Recently, I met with a woman in my office who shared her present situation and it left me without words for comfort. 

Instead, I sat receiving her story, allowing the Presence of God to guide the way.

As she shared the memory of a tragedy that took place nine years ago, she still spoke of her faith in God. 

She spoke with gratitude for how she was raised because God roots were planted long ago. She was grateful for her parents exposing her to church inside and out. She was grateful on Sundays, hymns and words and receiving bread and wine became a part of her cell memories.

She was grateful her dad volunteered with gardening and church maintenance when there were Saturday work parties and he took her with him. She was grateful her mom volunteered with the Altar Guild and she took her with her.   

As her story ended and tears had stopped flowing, I got up and retrieved two holding crosses.

I took one out of its mesh bag and gave it to her to hold. She wrapped her fingers around it and looked at me. 

She said recently she felt the need to hold onto something and here she was, holding onto a rounded wooden cross. 

I offered to bless the one she was holding and held the other, the one she would be giving to her 19 year old daughter. I prayed aloud that as she held onto the wooden cross she would continue to believe God was holding onto her and all she held in her heart.

After she left my office, I realized how grateful I was for the witness of faith and of love of my own parents.

I relived a few cherished memories. And I have come to know, especially as I listen to the stories of others, that the power of memory and the healing power of love influences how we live the present. Past events and people make an imprint…whether for good or harm.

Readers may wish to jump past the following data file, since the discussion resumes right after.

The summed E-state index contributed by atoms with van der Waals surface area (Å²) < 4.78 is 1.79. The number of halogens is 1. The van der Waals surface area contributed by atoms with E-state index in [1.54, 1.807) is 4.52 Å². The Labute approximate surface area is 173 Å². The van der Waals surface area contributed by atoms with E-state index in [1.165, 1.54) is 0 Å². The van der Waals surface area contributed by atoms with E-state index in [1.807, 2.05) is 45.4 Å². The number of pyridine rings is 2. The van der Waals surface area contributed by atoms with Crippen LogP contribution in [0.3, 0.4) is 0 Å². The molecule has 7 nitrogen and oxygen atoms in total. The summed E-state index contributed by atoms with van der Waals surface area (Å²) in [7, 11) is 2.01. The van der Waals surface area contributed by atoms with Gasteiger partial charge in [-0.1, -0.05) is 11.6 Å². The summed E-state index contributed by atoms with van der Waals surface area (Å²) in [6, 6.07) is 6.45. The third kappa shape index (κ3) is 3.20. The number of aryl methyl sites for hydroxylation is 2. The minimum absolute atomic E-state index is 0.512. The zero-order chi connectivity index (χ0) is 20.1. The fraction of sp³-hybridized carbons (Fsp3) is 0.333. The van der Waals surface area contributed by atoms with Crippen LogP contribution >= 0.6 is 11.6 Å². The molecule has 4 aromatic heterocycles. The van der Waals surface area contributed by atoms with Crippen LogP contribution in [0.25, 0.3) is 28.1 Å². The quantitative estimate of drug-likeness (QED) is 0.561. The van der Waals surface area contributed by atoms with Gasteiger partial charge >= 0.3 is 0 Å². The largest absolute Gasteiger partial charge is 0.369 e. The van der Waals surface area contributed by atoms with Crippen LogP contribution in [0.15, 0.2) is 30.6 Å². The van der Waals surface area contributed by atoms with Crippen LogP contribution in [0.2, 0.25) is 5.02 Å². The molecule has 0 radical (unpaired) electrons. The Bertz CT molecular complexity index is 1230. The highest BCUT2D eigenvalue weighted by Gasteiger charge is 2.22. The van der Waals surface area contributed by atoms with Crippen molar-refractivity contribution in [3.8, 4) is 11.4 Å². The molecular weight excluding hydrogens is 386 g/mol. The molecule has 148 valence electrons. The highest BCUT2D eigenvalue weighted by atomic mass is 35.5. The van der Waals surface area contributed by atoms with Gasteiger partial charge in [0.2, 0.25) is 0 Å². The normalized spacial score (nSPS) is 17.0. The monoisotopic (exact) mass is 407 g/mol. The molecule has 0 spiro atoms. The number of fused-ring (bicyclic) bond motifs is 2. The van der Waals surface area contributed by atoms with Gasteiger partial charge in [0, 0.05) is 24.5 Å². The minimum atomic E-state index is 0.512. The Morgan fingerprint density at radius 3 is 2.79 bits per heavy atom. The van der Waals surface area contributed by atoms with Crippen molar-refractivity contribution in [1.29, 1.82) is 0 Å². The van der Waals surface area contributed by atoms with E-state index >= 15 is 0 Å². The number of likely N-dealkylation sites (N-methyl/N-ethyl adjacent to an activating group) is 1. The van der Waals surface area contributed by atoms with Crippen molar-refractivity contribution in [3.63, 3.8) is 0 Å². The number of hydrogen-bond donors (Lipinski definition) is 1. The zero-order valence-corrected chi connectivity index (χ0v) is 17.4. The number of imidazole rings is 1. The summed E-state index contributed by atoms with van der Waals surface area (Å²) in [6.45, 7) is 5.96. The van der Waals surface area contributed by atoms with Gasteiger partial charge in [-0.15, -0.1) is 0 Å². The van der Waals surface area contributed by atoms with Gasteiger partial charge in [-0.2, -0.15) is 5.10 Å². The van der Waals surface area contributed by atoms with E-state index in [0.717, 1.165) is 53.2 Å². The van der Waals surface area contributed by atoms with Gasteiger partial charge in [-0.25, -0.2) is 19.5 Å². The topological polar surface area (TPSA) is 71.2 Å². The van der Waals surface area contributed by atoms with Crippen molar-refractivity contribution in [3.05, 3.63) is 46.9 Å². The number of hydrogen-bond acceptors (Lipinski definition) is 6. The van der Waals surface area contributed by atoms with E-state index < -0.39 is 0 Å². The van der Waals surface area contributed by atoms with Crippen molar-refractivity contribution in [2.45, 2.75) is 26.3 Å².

At the funeral pf Prime Minister Yitzhak Rabin of Israel on November 6, 1995, the personal pain of family momentarily eclipsed the national tragedy when his granddaughter, seventeen year old Noa Ben-Artzi spoke:

“People greater than I have already eulogized you, but none of them were fortunate like myself to feel the caress of your warm, soft hands and the warm embrace that was just for us.” The power of touch lasts…whether for good or harm.

One afternoon, Paul Schenk and his young son, Peter, planted bulbs in their garden. Halfway through the project, the tired father nearly said he’d be glad when they were finished. Then memories of an afternoon long ago with his dad floated back in and stopped him.

Schenk’s father, Bill, once helped him with basement renovations. 

After working a while, he commented that he’d be glad when they were finished. His father replied that he and a co-worker had once spent an entire day testing hundreds of parts for a NASA contract and he, too, had said that he’d be glad when they were finished. But his co-worker responded, “Have you been testing transistors, Bill? I’m helping to send a man to the moon.”

Bill Schenk then asked his son, “Have you been putting up corner molding in the basement? I have been spending the morning with my son.”

Savor the little moments you share with loved ones.

It is often then that life’s true beauty is revealed. Let yourself trust ever more that God is holding you and everything you hold in your heart.  But especially trust when you are holding the hand of another, love is making a lasting impression. 

We are the instrument and power for God’s healing. The simplest gesture can turn a moment around.

Hold on tightly to God. Hold on tightly to those you love but allow yourselves to let go of anything holding on to you in a suffocating way.

As this season of falls breaks upon us with falling leaves and turning colors, may you let fall away all that holds you back from being a light that is meant to shine, a loving person that can bring joy or goodness to another.

Remember, the power of memory and the healing power of love influences how we live the present.  

The Rev. Paula Vukmanic is rector of St. Francis Episcopal Church


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